When organization members strive to radically change routines, they face a puzzle: How can they bring about change in performances when these are guided by pre-existing ideas on how to perform the routine, that are themselves recursively reproduced? Drawing on insights from longitudinal case studies of two initiatives to change patient processes in hospitals, this paper suggests that two types of “spaces”—bounded social settings characterized by social, physical, temporal, and symbolic boundaries—are important mechanisms through which actors engage in deliberate efforts to alter both performances (performative aspect) and abstract understandings (ostensive aspect) of a given routine. Specifically, whereas reflective spaces are set apart by social, physical, and temporal boundaries and involve interactions that are geared toward developing novel conceptualizations of a routine, experimental spaces enable the integration of new actions into routine performances by locating them within the original routine, while establishing symbolic and temporal boundaries that signal the provisional and localized nature of experimental performances. As both types of spaces contribute to achieving change in complementary ways, they need to be enacted iteratively in relation to each other. The study offers a model of intentional routine change that articulates the role of spaces in interrupting and reorienting their recursive dynamics.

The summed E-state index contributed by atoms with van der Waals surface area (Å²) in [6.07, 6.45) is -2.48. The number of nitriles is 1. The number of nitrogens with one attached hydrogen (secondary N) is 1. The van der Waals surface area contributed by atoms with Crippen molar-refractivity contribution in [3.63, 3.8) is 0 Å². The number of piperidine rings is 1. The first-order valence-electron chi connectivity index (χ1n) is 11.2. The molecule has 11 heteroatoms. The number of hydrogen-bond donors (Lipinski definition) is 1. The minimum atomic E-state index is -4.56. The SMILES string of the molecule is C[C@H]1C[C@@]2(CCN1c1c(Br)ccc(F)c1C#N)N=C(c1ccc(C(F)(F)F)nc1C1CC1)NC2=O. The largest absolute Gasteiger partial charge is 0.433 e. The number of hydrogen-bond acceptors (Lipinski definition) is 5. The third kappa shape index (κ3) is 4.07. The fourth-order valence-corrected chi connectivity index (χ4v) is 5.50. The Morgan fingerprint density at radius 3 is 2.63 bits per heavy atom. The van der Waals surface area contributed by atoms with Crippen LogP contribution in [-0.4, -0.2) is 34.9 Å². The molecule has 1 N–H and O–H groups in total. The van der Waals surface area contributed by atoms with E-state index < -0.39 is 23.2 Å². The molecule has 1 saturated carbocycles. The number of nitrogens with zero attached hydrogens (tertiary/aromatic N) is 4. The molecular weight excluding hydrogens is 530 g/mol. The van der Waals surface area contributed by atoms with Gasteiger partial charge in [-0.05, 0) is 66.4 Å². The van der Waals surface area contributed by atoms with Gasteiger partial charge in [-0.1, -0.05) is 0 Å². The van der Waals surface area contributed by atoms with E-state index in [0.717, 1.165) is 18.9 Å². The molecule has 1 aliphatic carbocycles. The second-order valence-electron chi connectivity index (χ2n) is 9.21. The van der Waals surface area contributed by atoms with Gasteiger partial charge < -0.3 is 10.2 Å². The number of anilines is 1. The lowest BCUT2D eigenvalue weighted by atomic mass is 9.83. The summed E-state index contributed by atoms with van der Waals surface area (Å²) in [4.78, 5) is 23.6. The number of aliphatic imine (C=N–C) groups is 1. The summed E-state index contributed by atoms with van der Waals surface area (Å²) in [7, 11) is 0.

Additional Metadata
Keywords routines, change, spaces, nonroutine action, boundary work
Persistent URL dx.doi.org/10.1287/orsc.2015.1041
Series INCAE Top Articles
Journal Organization Science
Citation
Bucher, S, & Langley, A. (2016). The Interplay of Reflective and Experimental Spaces in Interrupting and Reorienting Routine Dynamics. Organization Science, 27(3), 505–800. doi:10.1287/orsc.2015.1041